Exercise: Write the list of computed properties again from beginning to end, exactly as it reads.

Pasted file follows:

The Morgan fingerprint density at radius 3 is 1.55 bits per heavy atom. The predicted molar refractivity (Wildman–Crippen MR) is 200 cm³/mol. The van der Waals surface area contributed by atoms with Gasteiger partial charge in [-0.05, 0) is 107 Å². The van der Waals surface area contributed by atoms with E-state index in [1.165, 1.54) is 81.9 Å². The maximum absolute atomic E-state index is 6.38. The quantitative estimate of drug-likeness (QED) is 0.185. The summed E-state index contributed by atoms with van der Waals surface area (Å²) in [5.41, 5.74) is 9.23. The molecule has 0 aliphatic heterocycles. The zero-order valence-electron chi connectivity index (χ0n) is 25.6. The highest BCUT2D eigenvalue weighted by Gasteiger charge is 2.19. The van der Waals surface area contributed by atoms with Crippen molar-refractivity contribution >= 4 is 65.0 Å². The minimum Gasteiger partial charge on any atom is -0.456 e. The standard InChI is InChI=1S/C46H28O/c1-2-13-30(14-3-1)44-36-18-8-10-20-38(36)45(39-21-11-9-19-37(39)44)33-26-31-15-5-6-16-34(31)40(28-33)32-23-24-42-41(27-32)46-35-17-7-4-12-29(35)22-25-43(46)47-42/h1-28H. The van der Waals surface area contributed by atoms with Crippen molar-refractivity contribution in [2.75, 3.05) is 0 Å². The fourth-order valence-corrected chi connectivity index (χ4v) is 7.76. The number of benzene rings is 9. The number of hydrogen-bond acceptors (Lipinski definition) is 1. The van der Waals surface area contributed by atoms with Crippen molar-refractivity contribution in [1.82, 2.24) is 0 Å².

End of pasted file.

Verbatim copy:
The Morgan fingerprint density at radius 3 is 1.55 bits per heavy atom. The predicted molar refractivity (Wildman–Crippen MR) is 200 cm³/mol. The van der Waals surface area contributed by atoms with Gasteiger partial charge in [-0.05, 0) is 107 Å². The van der Waals surface area contributed by atoms with E-state index in [1.165, 1.54) is 81.9 Å². The maximum absolute atomic E-state index is 6.38. The quantitative estimate of drug-likeness (QED) is 0.185. The summed E-state index contributed by atoms with van der Waals surface area (Å²) in [5.41, 5.74) is 9.23. The molecule has 0 aliphatic heterocycles. The zero-order valence-electron chi connectivity index (χ0n) is 25.6. The highest BCUT2D eigenvalue weighted by Gasteiger charge is 2.19. The van der Waals surface area contributed by atoms with Crippen molar-refractivity contribution >= 4 is 65.0 Å². The minimum Gasteiger partial charge on any atom is -0.456 e. The standard InChI is InChI=1S/C46H28O/c1-2-13-30(14-3-1)44-36-18-8-10-20-38(36)45(39-21-11-9-19-37(39)44)33-26-31-15-5-6-16-34(31)40(28-33)32-23-24-42-41(27-32)46-35-17-7-4-12-29(35)22-25-43(46)47-42/h1-28H. The van der Waals surface area contributed by atoms with Crippen molar-refractivity contribution in [2.75, 3.05) is 0 Å². The fourth-order valence-corrected chi connectivity index (χ4v) is 7.76. The number of benzene rings is 9. The number of hydrogen-bond acceptors (Lipinski definition) is 1. The van der Waals surface area contributed by atoms with Crippen molar-refractivity contribution in [1.82, 2.24) is 0 Å².